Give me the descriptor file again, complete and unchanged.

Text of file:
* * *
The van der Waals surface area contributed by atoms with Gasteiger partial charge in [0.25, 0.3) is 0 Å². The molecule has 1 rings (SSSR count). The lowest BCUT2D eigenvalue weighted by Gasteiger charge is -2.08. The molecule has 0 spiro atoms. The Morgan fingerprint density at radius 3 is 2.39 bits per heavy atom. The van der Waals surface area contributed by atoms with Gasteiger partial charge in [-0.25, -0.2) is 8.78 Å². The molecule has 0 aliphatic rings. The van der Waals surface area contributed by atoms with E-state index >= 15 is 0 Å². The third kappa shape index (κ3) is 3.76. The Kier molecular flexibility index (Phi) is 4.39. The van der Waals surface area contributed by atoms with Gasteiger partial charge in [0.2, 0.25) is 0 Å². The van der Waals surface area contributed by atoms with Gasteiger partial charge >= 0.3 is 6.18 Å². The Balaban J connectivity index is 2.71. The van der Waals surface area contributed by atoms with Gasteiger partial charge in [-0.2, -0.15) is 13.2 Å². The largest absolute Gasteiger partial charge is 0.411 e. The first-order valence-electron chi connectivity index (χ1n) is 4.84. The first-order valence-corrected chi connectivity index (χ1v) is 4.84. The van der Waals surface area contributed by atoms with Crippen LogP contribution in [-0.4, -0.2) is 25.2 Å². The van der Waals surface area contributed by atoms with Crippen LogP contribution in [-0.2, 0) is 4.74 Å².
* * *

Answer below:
The van der Waals surface area contributed by atoms with Gasteiger partial charge in [0.25, 0.3) is 0 Å². The molecule has 1 rings (SSSR count). The lowest BCUT2D eigenvalue weighted by Gasteiger charge is -2.08. The molecule has 0 spiro atoms. The Morgan fingerprint density at radius 3 is 2.39 bits per heavy atom. The van der Waals surface area contributed by atoms with Gasteiger partial charge in [-0.25, -0.2) is 8.78 Å². The molecule has 0 aliphatic rings. The van der Waals surface area contributed by atoms with E-state index >= 15 is 0 Å². The third kappa shape index (κ3) is 3.76. The Kier molecular flexibility index (Phi) is 4.39. The van der Waals surface area contributed by atoms with Gasteiger partial charge in [0.2, 0.25) is 0 Å². The van der Waals surface area contributed by atoms with Gasteiger partial charge >= 0.3 is 6.18 Å². The Balaban J connectivity index is 2.71. The van der Waals surface area contributed by atoms with Gasteiger partial charge in [-0.2, -0.15) is 13.2 Å². The largest absolute Gasteiger partial charge is 0.411 e. The first-order valence-electron chi connectivity index (χ1n) is 4.84. The first-order valence-corrected chi connectivity index (χ1v) is 4.84. The van der Waals surface area contributed by atoms with Crippen LogP contribution in [-0.4, -0.2) is 25.2 Å². The van der Waals surface area contributed by atoms with Crippen LogP contribution in [-0.2, 0) is 4.74 Å².